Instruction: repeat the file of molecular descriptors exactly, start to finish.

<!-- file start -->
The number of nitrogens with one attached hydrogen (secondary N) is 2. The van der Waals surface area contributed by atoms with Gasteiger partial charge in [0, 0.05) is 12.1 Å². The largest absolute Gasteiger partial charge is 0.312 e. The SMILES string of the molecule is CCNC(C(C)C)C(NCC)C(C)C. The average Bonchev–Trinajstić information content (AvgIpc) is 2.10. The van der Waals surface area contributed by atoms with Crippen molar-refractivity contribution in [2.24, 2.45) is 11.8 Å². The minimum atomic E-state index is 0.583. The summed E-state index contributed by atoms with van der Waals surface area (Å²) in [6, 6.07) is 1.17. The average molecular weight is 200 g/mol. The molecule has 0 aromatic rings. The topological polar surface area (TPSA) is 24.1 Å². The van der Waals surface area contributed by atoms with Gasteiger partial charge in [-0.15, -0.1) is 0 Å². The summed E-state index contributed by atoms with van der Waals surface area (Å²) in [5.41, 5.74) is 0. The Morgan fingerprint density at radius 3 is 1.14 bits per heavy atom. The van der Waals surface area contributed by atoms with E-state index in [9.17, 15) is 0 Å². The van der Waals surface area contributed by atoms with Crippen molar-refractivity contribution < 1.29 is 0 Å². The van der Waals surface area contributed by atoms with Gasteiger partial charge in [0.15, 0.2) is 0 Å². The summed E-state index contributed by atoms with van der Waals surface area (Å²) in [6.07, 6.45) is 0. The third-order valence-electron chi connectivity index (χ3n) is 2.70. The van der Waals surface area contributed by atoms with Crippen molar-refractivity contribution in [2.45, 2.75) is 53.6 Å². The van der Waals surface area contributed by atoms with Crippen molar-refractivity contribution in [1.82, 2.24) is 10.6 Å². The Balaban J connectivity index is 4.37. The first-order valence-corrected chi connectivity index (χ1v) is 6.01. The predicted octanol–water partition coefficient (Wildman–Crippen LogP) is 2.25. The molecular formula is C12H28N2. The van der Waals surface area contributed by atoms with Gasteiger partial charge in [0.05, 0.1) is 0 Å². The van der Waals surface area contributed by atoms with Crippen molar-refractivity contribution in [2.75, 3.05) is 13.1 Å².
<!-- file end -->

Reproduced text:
The number of nitrogens with one attached hydrogen (secondary N) is 2. The van der Waals surface area contributed by atoms with Gasteiger partial charge in [0, 0.05) is 12.1 Å². The largest absolute Gasteiger partial charge is 0.312 e. The SMILES string of the molecule is CCNC(C(C)C)C(NCC)C(C)C. The average Bonchev–Trinajstić information content (AvgIpc) is 2.10. The van der Waals surface area contributed by atoms with Crippen molar-refractivity contribution in [2.24, 2.45) is 11.8 Å². The minimum atomic E-state index is 0.583. The summed E-state index contributed by atoms with van der Waals surface area (Å²) in [6, 6.07) is 1.17. The average molecular weight is 200 g/mol. The molecule has 0 aromatic rings. The topological polar surface area (TPSA) is 24.1 Å². The van der Waals surface area contributed by atoms with Gasteiger partial charge in [-0.15, -0.1) is 0 Å². The summed E-state index contributed by atoms with van der Waals surface area (Å²) in [5.41, 5.74) is 0. The Morgan fingerprint density at radius 3 is 1.14 bits per heavy atom. The van der Waals surface area contributed by atoms with E-state index in [9.17, 15) is 0 Å². The van der Waals surface area contributed by atoms with Crippen molar-refractivity contribution < 1.29 is 0 Å². The van der Waals surface area contributed by atoms with Gasteiger partial charge in [0.15, 0.2) is 0 Å². The summed E-state index contributed by atoms with van der Waals surface area (Å²) in [6.07, 6.45) is 0. The third-order valence-electron chi connectivity index (χ3n) is 2.70. The van der Waals surface area contributed by atoms with Crippen molar-refractivity contribution in [2.45, 2.75) is 53.6 Å². The van der Waals surface area contributed by atoms with Crippen molar-refractivity contribution in [1.82, 2.24) is 10.6 Å². The Balaban J connectivity index is 4.37. The first-order valence-corrected chi connectivity index (χ1v) is 6.01. The predicted octanol–water partition coefficient (Wildman–Crippen LogP) is 2.25. The molecular formula is C12H28N2. The van der Waals surface area contributed by atoms with Gasteiger partial charge in [0.05, 0.1) is 0 Å². The van der Waals surface area contributed by atoms with Crippen molar-refractivity contribution in [2.75, 3.05) is 13.1 Å².